Monday, September 26, 2011

Chapter 25: Barbara's First Christmas

From the clothes that Larry and I are wearing, I assume the first two photos were taken on Christmas Eve.  I look spiffy in a red-white-and-blue patterned sweater and a white shirt with the pointy-est collar I've ever seen.  (Watch out, Barbara!)   Larry, on the other hand, looks absolutely adorable in a striped jacket and bow tie.  I imagine that First English scheduled an early-evening service featuring the youth choirs, a long-standing tradition in the Lutheran church.  I'm sure we didn't attend the late service, which probably didn't start until 11:00 p.m.

The other Christmas Eve tip-off is the still-wrapped presents under the tree.  Because of Dad's need to focus on church activities from late afternoon on, we didn't open gifts until Christmas morning.

The woman turning the pages of a book, which appears to be of little interest to the Nelson children, is Dora Donald.  An emigrant from England, Dora served as the church organist and choir director.  She was single, and, as far as I recall, had an active social life, participating in a variety of community organizations and traveling, mostly to California, to visit family and friends.  She lived in a neatly cluttered, 3-room apartment on the first floor of the Maryland Arms on 2nd Avenue North.  I visited her once on my own on Sunday afternoon.  I couldn't have been more than 6, but my parents will allowed me to walk the three blocks to her apartment on my own.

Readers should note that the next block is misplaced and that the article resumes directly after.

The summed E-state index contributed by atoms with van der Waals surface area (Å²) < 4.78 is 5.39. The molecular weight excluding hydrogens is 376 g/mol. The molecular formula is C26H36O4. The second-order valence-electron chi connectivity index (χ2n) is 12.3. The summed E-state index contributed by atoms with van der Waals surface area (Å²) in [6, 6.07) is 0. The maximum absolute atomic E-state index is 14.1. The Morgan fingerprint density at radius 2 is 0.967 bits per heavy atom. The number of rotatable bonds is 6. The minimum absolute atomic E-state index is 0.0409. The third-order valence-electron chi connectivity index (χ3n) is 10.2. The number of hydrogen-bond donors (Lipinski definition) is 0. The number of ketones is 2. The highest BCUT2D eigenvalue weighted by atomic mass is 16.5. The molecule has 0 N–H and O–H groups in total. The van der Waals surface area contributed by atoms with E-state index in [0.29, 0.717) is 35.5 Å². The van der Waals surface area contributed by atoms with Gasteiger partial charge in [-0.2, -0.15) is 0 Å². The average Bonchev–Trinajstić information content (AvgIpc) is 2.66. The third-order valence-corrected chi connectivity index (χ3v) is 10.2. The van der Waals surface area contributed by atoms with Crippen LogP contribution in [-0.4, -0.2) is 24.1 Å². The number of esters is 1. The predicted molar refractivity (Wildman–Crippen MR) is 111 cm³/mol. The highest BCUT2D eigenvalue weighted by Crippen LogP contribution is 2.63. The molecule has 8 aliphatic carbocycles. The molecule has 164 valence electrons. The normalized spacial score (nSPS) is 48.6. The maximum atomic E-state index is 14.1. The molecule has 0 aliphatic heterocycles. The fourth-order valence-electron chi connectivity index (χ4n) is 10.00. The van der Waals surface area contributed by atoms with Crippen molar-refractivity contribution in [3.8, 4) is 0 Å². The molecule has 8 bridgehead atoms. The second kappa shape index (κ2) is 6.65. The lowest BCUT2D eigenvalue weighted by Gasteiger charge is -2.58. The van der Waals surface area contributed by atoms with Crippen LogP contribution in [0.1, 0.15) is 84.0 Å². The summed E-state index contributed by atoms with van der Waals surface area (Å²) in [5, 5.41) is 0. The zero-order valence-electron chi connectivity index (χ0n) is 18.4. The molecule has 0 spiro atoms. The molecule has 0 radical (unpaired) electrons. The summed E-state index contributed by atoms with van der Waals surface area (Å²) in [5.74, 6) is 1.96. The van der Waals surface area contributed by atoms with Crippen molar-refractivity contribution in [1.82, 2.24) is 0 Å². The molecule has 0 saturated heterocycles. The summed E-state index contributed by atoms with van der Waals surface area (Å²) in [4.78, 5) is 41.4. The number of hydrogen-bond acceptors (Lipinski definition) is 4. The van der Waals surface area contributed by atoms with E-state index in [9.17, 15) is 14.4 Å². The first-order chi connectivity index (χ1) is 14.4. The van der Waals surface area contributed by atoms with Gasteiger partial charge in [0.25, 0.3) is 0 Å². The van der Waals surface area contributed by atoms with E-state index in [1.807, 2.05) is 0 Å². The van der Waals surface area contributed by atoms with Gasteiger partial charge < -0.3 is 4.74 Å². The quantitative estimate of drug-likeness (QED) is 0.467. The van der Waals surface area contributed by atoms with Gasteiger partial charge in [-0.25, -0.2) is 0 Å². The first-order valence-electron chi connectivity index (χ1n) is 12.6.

The Nelson family didn't purchase the loveliest of Christmas trees in December 1954.  Or perhaps it was given to us by a member of First English Lutheran Church.  By its misshapen form, which not even an over-abundance of tinsel can hide, it looks ready to lead us a sing-along of "I'm a Little Teapot".

Before the tree was taken down and carried out of the house, the tinsel was carefully removed and replaced into its original packaging, to be used again the following year.  It even traveled with us in 1957 from Great Falls, Montana, to Warren, Pennsylvania, and remained in use into the early 1960s.

Remember the toy gas station and light green model car, which will appear again in our next chapter.

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